What else has changed?


    We are now often at 50% or more of total books sold for a particular title. When e-book royalties were first set at 25%, e-books were a fraction of the market (please refer to the many analyses that have been done over the years on the growth of the e-book industry). E-books are no longer a fringe subsidiary right but an essential format, just like print paperback and hardcover. I would even argue that e-book is the predominant format in the US, because, regardless of whether a book is published in hard cover, soft cover or in print at all, you can bet that practically every single US publisher acquiring rights to a new book today, will be releasing it as an e-book. The e-book format is the one guaranteed format for all of our future books. It has arguably swallowed up the custom of multiple print formats. In other words, whatever the print format for your first publication of a book may be, the future will see e-book as your second and possibly the only other format for your book. This is a major industry shift that has happened this year and publishers are now debating how best to handle it. Does this mean that we should only publish in Hard Cover and E-books or just Trade paperback and e-books? Forget about mass market! What we are seeing here is clearly an industry shift. This is a changed industry. Industry standards have changed.


    Now what about the problems our publishers face if they admit to this change? Should we care?


    I say yes, because, when we all agreed to these delightful industry standard clauses, we neglected to realize how we were painting ourselves into a corner. As Paul Aiken from The Author’s Guild pointed out in his article “Inertia, unfortunately, is embedded in the contractual landscape. If the publisher were to offer more equitable e-royalties in new contracts, it would ripple through much of the publisher’s catalog: most major trade publishers have thousands of contracts that require an automatic adjustment or renegotiation of e-book royalties if the publisher starts offering better terms… Given these substantial collateral costs, publishers will continue to strongly resist changes to their e-book royalties for new books.”


    Should we then accept the status quo and abandon hope of ever effecting change with the big publishers?


    This is not a solution because, by not demanding change, we not only create an unfair structure for our authors, we also allow authors to more easily abandon traditional publishers when we know this means losing out on the editorial, marketing and publishing help that these professionals do so well when they try.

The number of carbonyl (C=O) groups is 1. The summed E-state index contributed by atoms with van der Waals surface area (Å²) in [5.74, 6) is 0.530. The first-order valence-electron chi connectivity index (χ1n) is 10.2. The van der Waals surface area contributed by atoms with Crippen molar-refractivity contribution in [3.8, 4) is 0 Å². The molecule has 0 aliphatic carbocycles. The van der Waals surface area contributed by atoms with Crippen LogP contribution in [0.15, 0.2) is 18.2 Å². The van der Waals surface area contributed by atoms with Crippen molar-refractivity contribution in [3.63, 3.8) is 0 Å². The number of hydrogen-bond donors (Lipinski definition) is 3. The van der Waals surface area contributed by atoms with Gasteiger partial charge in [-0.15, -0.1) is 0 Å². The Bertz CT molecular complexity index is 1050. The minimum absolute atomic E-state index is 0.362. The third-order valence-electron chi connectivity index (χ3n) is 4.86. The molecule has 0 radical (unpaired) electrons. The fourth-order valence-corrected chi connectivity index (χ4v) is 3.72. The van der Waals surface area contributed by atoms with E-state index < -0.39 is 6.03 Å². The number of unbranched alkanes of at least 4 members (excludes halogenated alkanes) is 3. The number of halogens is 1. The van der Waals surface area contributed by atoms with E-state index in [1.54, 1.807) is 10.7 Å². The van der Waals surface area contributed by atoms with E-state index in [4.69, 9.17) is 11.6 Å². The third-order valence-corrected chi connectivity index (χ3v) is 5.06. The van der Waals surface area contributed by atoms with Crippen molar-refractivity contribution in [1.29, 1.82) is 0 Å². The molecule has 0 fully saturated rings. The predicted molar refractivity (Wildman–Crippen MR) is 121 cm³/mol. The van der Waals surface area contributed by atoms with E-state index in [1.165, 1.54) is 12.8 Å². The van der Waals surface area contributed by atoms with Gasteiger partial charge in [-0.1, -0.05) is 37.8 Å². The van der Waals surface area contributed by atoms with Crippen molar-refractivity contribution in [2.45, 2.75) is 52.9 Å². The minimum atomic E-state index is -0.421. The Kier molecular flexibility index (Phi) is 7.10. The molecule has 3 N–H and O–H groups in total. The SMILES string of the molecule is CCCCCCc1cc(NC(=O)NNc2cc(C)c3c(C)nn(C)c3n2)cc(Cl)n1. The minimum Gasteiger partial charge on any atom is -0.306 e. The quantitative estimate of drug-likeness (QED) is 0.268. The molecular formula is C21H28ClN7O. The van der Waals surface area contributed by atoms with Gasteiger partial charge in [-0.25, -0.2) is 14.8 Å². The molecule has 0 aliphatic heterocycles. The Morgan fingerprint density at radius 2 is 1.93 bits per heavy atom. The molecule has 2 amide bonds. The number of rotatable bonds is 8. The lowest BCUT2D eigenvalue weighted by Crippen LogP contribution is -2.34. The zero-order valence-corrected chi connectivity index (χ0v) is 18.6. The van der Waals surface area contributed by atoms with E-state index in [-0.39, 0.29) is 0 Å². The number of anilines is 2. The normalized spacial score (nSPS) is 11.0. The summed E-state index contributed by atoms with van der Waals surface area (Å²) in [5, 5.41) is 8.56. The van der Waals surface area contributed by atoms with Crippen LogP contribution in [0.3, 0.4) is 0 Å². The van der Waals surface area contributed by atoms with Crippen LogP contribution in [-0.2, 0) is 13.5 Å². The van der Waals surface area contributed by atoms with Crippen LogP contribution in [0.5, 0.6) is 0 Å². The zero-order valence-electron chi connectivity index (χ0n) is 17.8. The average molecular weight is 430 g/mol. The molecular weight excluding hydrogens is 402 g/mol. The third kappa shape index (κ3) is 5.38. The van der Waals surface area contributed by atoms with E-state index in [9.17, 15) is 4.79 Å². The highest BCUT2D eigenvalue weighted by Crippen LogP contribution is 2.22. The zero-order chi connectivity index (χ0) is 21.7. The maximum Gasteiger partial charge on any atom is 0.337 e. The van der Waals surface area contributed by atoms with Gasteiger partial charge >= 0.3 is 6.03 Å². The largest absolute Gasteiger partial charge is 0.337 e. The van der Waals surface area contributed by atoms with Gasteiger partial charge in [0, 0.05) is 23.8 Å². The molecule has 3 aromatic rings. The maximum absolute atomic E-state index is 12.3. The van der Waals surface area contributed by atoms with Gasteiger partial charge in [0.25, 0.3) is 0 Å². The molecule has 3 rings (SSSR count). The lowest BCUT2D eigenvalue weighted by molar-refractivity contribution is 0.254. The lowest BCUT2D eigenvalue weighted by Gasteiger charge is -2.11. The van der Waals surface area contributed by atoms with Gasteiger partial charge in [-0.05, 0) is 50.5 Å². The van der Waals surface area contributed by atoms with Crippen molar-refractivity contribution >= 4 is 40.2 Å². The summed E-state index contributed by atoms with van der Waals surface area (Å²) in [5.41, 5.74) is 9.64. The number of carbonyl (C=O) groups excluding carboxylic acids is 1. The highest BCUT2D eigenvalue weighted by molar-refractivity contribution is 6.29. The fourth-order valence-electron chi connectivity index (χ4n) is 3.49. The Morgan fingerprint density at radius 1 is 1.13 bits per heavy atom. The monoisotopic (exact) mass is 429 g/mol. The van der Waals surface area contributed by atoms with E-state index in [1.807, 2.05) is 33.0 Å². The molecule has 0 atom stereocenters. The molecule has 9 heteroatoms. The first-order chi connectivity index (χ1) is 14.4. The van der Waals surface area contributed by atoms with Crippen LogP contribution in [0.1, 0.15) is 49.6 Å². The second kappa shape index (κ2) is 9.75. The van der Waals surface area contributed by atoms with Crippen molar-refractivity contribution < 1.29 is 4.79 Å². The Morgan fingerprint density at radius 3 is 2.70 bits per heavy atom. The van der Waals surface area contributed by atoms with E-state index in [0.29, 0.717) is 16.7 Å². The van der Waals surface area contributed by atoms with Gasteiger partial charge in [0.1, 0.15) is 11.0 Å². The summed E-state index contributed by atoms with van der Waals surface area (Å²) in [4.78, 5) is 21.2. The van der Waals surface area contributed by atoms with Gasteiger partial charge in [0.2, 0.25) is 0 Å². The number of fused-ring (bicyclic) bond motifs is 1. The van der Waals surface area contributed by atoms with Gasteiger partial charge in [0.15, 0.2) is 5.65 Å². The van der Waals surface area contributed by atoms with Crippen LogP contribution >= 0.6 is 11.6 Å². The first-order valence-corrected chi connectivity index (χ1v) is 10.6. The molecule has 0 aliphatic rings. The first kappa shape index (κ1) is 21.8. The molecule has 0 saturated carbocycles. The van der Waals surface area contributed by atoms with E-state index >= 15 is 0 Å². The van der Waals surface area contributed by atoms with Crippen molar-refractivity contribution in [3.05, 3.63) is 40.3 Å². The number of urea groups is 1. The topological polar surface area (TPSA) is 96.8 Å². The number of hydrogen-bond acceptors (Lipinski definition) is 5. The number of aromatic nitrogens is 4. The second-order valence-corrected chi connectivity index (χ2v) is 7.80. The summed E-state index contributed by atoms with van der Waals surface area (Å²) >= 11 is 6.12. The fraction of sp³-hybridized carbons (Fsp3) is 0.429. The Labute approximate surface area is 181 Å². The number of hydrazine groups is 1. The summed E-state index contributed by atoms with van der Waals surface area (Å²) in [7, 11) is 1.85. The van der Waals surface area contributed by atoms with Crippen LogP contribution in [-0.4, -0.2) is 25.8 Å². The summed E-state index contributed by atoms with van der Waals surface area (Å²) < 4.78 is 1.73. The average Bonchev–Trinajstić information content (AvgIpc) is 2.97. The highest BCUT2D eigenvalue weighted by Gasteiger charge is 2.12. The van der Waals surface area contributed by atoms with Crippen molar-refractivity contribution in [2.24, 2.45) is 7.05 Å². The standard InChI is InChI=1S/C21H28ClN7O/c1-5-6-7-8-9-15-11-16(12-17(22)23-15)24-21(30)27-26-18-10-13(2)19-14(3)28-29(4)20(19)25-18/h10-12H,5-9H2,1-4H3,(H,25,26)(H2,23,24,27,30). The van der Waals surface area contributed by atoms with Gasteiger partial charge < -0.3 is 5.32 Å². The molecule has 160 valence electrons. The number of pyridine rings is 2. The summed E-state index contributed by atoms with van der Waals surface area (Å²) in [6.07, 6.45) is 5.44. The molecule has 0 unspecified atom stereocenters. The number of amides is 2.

Many have examined the e-book royalty math extensively and so I will only say that we must look at the origins of the Hard Cover 15% of list royalty. How did publishers, agents and authors come up with this percentage? Well, when you deduct the discount given to booksellers off the list price and the cost of producing a print book, half of the remaining proceeds roughly comes to 15% list. In other words, 50% net.


    Consequently, the concept of offering 50% of the revenue is a long standing industry standard for Hard Cover royalties.


    What is the solution?


    Let’s take another look at Hard Cover royalties. While the lucky few are able to get a straight 15% hard cover royalty for their authors, this has not become the industry standard. Escalators are the standard and it is in escalators that we find the solution to the e-book royalty dilemma. With escalators, we can at last accommodate books whose sales do not justify a big piece of the pie and should stay at 25% as well as rewarding those authors whose major sales are happening in e-books. Escalators would allow everyone, including the authors and creators of the work, to share in success once the justified overhead costs are amortized.


    This should be our new industry standard for e-books and it should not cause a massive shift in revenue for our publishers except for books that have earned it.


    Now is the time to call our publishers and let them know. Remember that clause about e-book industry standards changing? Well now they have. That time is now.

     

    Let me know what you think. Send me a Tweet at either @jvnla or @digitaar

  • 27 Oct 2011 1:10 PM | Digital Rights Committee (Administrator)